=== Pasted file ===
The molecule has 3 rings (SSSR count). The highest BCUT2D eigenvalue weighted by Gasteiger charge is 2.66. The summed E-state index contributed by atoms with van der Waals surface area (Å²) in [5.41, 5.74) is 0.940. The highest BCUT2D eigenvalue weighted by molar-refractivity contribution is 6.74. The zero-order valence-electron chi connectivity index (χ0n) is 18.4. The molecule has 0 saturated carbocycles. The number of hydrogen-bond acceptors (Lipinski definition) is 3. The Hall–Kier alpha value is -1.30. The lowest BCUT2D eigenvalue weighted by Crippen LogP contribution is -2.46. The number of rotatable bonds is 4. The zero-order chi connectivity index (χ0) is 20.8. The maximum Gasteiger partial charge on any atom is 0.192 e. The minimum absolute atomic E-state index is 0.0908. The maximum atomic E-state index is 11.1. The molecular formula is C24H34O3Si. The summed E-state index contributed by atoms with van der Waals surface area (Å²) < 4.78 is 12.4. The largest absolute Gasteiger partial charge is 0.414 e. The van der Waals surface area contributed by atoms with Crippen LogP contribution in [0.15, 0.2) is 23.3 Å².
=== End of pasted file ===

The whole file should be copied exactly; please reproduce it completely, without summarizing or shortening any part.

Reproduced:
The molecule has 3 rings (SSSR count). The highest BCUT2D eigenvalue weighted by Gasteiger charge is 2.66. The summed E-state index contributed by atoms with van der Waals surface area (Å²) in [5.41, 5.74) is 0.940. The highest BCUT2D eigenvalue weighted by molar-refractivity contribution is 6.74. The zero-order valence-electron chi connectivity index (χ0n) is 18.4. The molecule has 0 saturated carbocycles. The number of hydrogen-bond acceptors (Lipinski definition) is 3. The Hall–Kier alpha value is -1.30. The lowest BCUT2D eigenvalue weighted by Crippen LogP contribution is -2.46. The number of rotatable bonds is 4. The zero-order chi connectivity index (χ0) is 20.8. The maximum Gasteiger partial charge on any atom is 0.192 e. The minimum absolute atomic E-state index is 0.0908. The maximum atomic E-state index is 11.1. The molecular formula is C24H34O3Si. The summed E-state index contributed by atoms with van der Waals surface area (Å²) < 4.78 is 12.4. The largest absolute Gasteiger partial charge is 0.414 e. The van der Waals surface area contributed by atoms with Crippen LogP contribution in [0.15, 0.2) is 23.3 Å².